Catterick Military Hospital had its own brand of discipline. Ward rounds were like any other military inspection so much so you had to lie to attention. The majority of patients had orthopaedic injuries so there was a lively atmosphere in the ward. As a young man of 18 I rather enjoyed all the fuss from the nurses and made the most of it, rather than worry about my curtailed army career.
The nurses and sisters all wore their own version of military uniform, the sisters having bright red short cloaks which bore their officer rank and any medals awarded during their service career. The general routine was no different from a civil hospital but I think the food was better and, to help build up our strength, we regularly received a bottle of stout to drink.
It was while I was here that the coronation of Queen Elizabeth II took place on 2 June 1953. In order to give injured servicemen the opportunity to attend, a number of us were allowed leave to watch the procession. Luckily for me, my name was pulled out of the hat. We were driven by ambulance to the North London Barracks medical centre where we met up with about 30 other injured soldiers. Some of the top brass came to see us before we boarded a special bus to take us to a point on the route near Hyde Park.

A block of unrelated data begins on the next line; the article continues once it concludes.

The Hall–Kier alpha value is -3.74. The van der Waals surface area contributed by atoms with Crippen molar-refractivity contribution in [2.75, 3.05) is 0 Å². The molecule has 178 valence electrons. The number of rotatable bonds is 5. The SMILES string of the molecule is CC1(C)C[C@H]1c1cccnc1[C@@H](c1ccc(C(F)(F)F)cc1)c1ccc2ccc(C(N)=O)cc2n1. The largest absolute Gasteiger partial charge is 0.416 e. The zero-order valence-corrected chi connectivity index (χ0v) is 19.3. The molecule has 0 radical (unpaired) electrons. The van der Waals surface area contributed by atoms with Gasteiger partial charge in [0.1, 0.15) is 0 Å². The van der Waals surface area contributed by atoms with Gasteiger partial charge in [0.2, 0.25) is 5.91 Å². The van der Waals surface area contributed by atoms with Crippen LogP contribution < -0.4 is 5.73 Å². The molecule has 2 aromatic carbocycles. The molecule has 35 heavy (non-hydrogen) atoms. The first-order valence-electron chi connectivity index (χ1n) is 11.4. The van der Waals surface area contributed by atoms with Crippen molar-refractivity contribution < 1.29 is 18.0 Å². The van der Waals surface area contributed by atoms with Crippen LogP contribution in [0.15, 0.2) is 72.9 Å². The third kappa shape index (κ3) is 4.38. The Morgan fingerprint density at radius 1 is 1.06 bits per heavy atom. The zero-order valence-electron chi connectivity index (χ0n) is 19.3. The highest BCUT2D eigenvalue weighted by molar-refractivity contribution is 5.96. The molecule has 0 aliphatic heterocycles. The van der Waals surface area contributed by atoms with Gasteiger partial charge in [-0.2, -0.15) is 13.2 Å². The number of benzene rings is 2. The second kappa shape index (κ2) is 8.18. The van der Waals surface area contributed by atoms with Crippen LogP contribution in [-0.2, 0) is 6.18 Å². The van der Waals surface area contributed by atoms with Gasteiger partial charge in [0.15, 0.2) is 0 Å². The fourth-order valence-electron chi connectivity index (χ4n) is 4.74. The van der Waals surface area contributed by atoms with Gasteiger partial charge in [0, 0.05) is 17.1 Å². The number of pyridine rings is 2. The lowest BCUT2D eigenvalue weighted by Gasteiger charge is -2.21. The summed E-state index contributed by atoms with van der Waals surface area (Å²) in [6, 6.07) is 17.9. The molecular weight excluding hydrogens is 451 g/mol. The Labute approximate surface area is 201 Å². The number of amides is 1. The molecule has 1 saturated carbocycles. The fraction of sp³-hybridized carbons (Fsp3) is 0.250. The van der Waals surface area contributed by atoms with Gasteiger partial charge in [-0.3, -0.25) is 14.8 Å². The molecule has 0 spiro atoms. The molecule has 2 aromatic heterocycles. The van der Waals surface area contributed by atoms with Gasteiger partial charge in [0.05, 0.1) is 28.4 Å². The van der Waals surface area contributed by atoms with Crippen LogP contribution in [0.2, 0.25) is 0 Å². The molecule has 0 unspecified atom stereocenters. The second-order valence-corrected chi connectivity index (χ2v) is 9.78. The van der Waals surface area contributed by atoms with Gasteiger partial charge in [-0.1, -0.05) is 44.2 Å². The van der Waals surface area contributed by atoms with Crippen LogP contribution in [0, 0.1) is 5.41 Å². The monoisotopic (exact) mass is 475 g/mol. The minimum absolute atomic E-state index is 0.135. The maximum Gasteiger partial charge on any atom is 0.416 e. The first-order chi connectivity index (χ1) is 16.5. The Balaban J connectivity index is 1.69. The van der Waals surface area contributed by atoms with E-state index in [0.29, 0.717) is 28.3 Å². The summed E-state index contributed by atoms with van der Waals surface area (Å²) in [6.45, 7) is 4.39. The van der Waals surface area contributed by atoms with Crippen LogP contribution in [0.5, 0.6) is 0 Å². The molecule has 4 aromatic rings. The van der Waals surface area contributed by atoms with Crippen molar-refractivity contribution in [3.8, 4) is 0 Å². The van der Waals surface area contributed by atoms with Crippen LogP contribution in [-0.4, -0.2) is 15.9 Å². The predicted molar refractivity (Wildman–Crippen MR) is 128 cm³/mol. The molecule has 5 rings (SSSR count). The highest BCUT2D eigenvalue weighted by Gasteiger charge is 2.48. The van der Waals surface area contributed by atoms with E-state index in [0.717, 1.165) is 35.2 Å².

The weather was appalling on the day and we waited for hours for the royal procession. My clearest memory, however, was not of the Queen but a trip many of us had to make to the nearby public toilet in the park. This motley crew of walking wounded limped across the sodden grass to do the necessary but, as we returned to the bus, I noticed that clearly displayed on the front was a large placard which read, "EX KOREAN WAR VETERANS". The fact that I had broken my leg during National Service in Scotland, and that the injury was a repeat of an old fracture caused by a bicycle accident when I was 12......well, I kept that to myself.